Frickin’ Friday

Life’s but a walking shadow, a poor player
That struts and frets his hour upon the stage,
And then is heard no more. It is a tale
Told by an idiot, full of sound and fury,
Signifying nothing.

– Shakespeare


Paradoxically…this piece begins:


“Nearly all COVID-19 deaths in the U.S. now are in people who weren’t vaccinated, a staggering demonstration of how effective the shots have been and an indication that deaths per day — now down to under 300 — could be practically zero if everyone eligible got the vaccine.”


CDC director Rochelle Walensky said the vaccine is so effective that “nearly every death, especially among adults, due to COVID-19, is, at this point, entirely preventable.” She called such deaths “particularly tragic.”

“Facts do not cease to exist because they are ignored.”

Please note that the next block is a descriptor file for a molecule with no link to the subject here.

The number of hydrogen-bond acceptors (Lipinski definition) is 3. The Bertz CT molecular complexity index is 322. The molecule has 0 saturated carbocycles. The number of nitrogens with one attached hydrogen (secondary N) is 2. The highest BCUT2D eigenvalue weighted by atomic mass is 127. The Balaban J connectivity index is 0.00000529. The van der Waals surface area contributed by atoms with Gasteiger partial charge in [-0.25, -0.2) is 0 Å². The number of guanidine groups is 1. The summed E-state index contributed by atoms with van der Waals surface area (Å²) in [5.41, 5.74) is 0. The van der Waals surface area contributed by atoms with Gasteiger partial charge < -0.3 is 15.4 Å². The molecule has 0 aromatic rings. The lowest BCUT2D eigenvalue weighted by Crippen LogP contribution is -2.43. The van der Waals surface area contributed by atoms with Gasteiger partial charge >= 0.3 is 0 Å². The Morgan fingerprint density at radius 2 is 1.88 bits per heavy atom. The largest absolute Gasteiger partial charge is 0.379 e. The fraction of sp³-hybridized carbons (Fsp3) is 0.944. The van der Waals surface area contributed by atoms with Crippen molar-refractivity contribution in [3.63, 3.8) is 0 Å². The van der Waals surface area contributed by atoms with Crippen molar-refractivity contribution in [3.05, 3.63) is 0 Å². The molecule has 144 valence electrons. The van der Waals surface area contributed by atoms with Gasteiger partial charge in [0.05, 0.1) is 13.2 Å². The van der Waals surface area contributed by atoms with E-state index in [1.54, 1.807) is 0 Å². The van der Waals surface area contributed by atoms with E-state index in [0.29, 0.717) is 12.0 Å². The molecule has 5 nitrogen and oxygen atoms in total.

– Huxley


I am not in a pleasant mood today. The sources of the distress are physical and mental. (Yeah, talk about mental…)

It seems as though no matter what idea I have, it is utterly rejected. I am indeed destined to spend decades of my life unemployed and underutilized. What would I do if I had to work? I shudder at the thought. I will rage once again: I AM NOT OBSOLETE!


This article is a somewhat technical discussion of the de facto first automatic transmission for automobiles, General Motors’ Hydra-Matic. According to the piece, upon its introduction GM proclaimed the Hydra-Matic to be “the most important automotive advancement since the self-starter.”

Manual transmission “devotees” (I would call them snobs) would argue with this, but it is clear that, at least in the US, the standard manual transmission is already dead on its feet, but no one has had the decency to knock it over and to give it a decent burial. Electric vehicles are about 2% of the new car market in the US while standard manuals are about 1%. Think about that…